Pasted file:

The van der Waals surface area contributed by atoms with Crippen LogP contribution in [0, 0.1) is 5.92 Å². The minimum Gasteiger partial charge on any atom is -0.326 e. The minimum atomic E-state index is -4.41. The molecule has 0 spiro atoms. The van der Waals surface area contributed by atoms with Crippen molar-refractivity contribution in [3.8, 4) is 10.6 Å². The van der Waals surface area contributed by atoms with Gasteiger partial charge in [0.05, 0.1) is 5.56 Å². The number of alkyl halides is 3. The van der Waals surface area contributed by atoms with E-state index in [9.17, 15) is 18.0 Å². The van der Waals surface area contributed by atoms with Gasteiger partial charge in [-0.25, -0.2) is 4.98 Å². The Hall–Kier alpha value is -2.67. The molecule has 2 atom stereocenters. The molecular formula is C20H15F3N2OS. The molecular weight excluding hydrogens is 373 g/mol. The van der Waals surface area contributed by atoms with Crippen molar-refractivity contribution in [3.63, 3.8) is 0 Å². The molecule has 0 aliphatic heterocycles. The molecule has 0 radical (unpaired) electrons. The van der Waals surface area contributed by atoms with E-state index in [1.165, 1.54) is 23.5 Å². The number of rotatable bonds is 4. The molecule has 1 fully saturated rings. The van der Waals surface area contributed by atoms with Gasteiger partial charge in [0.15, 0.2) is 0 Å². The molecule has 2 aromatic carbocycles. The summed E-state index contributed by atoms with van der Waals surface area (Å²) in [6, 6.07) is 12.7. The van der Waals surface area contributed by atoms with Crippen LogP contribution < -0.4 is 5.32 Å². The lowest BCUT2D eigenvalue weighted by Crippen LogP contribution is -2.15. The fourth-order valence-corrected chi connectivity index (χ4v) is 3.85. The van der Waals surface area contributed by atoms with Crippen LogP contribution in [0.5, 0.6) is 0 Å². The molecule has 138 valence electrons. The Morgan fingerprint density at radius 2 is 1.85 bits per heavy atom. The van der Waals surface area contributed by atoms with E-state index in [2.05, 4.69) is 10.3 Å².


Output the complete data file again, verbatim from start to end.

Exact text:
The van der Waals surface area contributed by atoms with Crippen LogP contribution in [0, 0.1) is 5.92 Å². The minimum Gasteiger partial charge on any atom is -0.326 e. The minimum atomic E-state index is -4.41. The molecule has 0 spiro atoms. The van der Waals surface area contributed by atoms with Crippen molar-refractivity contribution in [3.8, 4) is 10.6 Å². The van der Waals surface area contributed by atoms with Gasteiger partial charge in [0.05, 0.1) is 5.56 Å². The number of alkyl halides is 3. The van der Waals surface area contributed by atoms with E-state index in [9.17, 15) is 18.0 Å². The van der Waals surface area contributed by atoms with Gasteiger partial charge in [-0.25, -0.2) is 4.98 Å². The Hall–Kier alpha value is -2.67. The molecule has 2 atom stereocenters. The molecular formula is C20H15F3N2OS. The molecular weight excluding hydrogens is 373 g/mol. The van der Waals surface area contributed by atoms with Crippen molar-refractivity contribution in [3.63, 3.8) is 0 Å². The molecule has 0 aliphatic heterocycles. The molecule has 0 radical (unpaired) electrons. The van der Waals surface area contributed by atoms with E-state index in [1.165, 1.54) is 23.5 Å². The number of rotatable bonds is 4. The molecule has 1 fully saturated rings. The van der Waals surface area contributed by atoms with Gasteiger partial charge in [0.15, 0.2) is 0 Å². The molecule has 2 aromatic carbocycles. The summed E-state index contributed by atoms with van der Waals surface area (Å²) in [6, 6.07) is 12.7. The van der Waals surface area contributed by atoms with Crippen LogP contribution < -0.4 is 5.32 Å². The lowest BCUT2D eigenvalue weighted by Crippen LogP contribution is -2.15. The fourth-order valence-corrected chi connectivity index (χ4v) is 3.85. The van der Waals surface area contributed by atoms with Crippen LogP contribution in [0.5, 0.6) is 0 Å². The molecule has 138 valence electrons. The Morgan fingerprint density at radius 2 is 1.85 bits per heavy atom. The van der Waals surface area contributed by atoms with E-state index in [2.05, 4.69) is 10.3 Å².